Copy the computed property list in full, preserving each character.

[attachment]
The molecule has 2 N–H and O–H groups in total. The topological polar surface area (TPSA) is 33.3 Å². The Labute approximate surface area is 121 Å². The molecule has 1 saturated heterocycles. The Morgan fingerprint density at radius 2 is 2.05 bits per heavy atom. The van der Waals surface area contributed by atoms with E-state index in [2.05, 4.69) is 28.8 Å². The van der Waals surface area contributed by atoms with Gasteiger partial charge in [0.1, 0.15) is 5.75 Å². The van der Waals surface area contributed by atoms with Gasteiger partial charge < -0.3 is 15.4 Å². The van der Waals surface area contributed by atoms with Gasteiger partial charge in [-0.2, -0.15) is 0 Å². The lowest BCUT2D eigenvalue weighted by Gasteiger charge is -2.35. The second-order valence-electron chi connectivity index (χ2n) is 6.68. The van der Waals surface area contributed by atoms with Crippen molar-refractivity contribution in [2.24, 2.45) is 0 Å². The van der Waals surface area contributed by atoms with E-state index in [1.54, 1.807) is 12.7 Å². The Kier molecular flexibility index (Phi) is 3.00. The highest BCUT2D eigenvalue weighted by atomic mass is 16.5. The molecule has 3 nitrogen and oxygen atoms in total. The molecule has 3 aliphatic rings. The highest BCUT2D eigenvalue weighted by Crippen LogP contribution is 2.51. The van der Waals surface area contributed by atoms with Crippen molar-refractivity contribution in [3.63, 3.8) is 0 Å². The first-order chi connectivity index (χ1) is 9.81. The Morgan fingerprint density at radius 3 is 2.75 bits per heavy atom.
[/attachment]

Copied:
The molecule has 2 N–H and O–H groups in total. The topological polar surface area (TPSA) is 33.3 Å². The Labute approximate surface area is 121 Å². The molecule has 1 saturated heterocycles. The Morgan fingerprint density at radius 2 is 2.05 bits per heavy atom. The van der Waals surface area contributed by atoms with E-state index in [2.05, 4.69) is 28.8 Å². The van der Waals surface area contributed by atoms with Gasteiger partial charge in [0.1, 0.15) is 5.75 Å². The van der Waals surface area contributed by atoms with Gasteiger partial charge < -0.3 is 15.4 Å². The van der Waals surface area contributed by atoms with Gasteiger partial charge in [-0.2, -0.15) is 0 Å². The lowest BCUT2D eigenvalue weighted by Gasteiger charge is -2.35. The second-order valence-electron chi connectivity index (χ2n) is 6.68. The van der Waals surface area contributed by atoms with Crippen molar-refractivity contribution in [2.24, 2.45) is 0 Å². The van der Waals surface area contributed by atoms with E-state index in [1.54, 1.807) is 12.7 Å². The Kier molecular flexibility index (Phi) is 3.00. The highest BCUT2D eigenvalue weighted by atomic mass is 16.5. The molecule has 3 nitrogen and oxygen atoms in total. The molecule has 3 aliphatic rings. The highest BCUT2D eigenvalue weighted by Crippen LogP contribution is 2.51. The van der Waals surface area contributed by atoms with Crippen molar-refractivity contribution in [3.63, 3.8) is 0 Å². The first-order chi connectivity index (χ1) is 9.81. The Morgan fingerprint density at radius 3 is 2.75 bits per heavy atom.